In this episode of Adam Talks, IRA Financial’s Adam Bergman Esq. discusses IRS Notice 2023-27 regarding nonfungible tokens (NFT) and how they may be treated for tax purposes.
Breaking IRS News: Tax Treatment of NFTs for Individuals and Retirement Accounts
This episode, Adam Bergman discusses the IRS’s new tax treatment of NFTs for individuals and retirement accounts. The IRS has released Notice 2023-27, which is the first IRS guidance on how NFTs will be taxed. The podcast focuses on what an NFT is, what a collectible is, and the impact this notice will have on individuals and retirement accounts. The IRS defines an NFT as a unique digital identifier that is recorded using blockchain technology and may be used to certify authenticity and ownership of an associated right or asset.
The IRS’s Notice 2023-27 introduces a “look through analysis” to determine whether an NFT is a collectible or not. The analysis examines the underlying asset and whether it is identified in Internal Revenue Code section 408(m), which defines what a collectible is. If the underlying asset is identified, then the NFT is deemed a collectible and subject to a heightened tax rate of 28%. If the underlying asset is not identified, then the NFT is not a collectible and subject to regular capital gains tax rates.
The notice also clarifies that digital files are not included under any of the categories listed in section 408(m). Therefore, as of today, digital files are not collectibles. The IRS gives two examples to illustrate the “look through analysis”: an NFT that owns an ownership right into a gem is deemed a collectible, while an NFT that conveys a right to develop a plot of land in a virtual environment is not a collectible.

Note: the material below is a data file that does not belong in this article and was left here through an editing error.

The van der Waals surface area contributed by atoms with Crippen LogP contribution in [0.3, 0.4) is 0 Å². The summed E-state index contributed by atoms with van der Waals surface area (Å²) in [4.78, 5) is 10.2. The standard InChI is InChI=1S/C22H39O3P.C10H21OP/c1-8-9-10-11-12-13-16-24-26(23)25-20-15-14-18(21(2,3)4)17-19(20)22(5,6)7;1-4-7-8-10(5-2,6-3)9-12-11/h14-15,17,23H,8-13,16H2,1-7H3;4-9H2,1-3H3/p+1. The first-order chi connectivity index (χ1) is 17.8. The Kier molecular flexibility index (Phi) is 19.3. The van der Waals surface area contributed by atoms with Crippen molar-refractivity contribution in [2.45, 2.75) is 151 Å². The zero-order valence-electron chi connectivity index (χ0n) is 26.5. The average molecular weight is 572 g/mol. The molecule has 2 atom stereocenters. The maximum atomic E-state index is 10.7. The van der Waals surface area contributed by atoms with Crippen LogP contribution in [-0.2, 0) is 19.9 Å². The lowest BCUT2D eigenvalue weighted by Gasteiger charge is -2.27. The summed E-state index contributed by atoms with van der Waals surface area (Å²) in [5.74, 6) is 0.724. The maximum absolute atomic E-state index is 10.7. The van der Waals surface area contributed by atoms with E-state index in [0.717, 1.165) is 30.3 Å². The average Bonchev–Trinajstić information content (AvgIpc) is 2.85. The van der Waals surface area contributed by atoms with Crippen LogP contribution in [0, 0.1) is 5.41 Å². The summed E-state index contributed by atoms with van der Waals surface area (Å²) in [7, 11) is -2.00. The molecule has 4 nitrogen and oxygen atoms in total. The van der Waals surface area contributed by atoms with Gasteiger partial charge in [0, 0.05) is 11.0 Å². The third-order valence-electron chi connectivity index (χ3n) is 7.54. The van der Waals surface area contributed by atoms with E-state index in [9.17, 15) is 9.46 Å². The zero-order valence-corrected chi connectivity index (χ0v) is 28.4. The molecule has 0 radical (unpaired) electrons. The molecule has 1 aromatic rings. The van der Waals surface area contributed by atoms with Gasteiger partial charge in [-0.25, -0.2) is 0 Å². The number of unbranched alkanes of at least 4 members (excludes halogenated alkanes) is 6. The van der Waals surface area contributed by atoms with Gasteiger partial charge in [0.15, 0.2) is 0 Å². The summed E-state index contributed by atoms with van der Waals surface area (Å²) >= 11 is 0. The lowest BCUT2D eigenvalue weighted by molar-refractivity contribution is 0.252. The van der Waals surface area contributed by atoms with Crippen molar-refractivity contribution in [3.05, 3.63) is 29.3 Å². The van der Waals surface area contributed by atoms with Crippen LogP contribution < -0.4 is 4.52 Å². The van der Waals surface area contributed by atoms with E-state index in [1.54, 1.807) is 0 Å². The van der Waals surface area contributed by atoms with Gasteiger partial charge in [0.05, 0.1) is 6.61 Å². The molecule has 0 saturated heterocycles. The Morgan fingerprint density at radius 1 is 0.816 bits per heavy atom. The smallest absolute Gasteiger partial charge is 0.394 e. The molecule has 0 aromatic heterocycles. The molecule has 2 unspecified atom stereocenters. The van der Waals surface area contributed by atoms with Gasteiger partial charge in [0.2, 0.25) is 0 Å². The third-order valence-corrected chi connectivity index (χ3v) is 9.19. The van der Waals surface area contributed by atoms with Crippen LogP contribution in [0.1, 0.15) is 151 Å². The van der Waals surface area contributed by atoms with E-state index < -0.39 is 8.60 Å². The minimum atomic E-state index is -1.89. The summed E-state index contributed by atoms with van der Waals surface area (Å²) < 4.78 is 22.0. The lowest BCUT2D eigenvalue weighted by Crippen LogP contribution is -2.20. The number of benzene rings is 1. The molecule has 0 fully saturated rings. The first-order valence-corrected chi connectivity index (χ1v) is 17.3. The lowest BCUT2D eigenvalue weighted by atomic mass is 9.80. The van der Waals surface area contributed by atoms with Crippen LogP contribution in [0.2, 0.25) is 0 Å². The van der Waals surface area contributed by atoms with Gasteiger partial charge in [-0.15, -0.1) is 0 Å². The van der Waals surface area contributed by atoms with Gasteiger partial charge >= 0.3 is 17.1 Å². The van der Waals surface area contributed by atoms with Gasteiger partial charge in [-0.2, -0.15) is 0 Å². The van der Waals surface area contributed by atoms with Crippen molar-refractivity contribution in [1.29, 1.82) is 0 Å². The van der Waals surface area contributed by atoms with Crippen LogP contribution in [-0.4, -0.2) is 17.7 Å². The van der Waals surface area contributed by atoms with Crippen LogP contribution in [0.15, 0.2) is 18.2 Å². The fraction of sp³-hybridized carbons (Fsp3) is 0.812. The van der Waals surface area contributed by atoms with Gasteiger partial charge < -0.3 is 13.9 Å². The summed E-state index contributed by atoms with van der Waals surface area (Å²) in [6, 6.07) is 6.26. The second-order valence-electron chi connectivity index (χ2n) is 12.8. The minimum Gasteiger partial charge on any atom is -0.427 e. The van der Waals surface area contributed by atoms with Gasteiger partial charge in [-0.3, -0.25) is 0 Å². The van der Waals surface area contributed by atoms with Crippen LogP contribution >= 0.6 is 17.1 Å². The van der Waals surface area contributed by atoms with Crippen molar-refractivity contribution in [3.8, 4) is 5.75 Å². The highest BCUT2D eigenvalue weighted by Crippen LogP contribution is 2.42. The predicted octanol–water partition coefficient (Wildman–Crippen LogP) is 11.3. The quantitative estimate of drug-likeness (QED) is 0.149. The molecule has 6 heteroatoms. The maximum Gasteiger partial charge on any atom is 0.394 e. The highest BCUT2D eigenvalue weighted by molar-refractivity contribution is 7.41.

The speaker in this transcript discusses the IRS’s recent notice on non-fungible tokens (NFTs) and retirement accounts. They praise the IRS for requesting feedback and suggest that the look through analysis will be the basis for determining whether NFTs are collectibles subject to a higher capital gains tax rate. They advise those who own NFTs in retirement accounts or personally to consider whether their NFTs are likely to be deemed collectibles and to sell them if so.
Bergman gives examples of what might be considered collectibles, such as art, baseball cards, and video clips of famous athletes. They suggest that NFTs that certify ownership of decentralized virtual real estate assets or utility-type tokens are less likely to be deemed collectibles. They caution that NFTs that certify ownership of digital files that are pieces of art may be problematic.
Bergman encourages those interested in NFTs and retirement accounts to submit comments to the IRS before June 19, 2023. He offer to submit comments anonymously on behalf of their clients. Finally, he thanks the audience for listening and invite them to subscribe to their channel and leave comments with questions. Overall, the speaker provides an informative analysis of the IRS’s notice on NFTs and retirement accounts, offering advice to those who own NFTs and emphasizing the need for further guidance from the IRS.
For full details, listen to the podcast!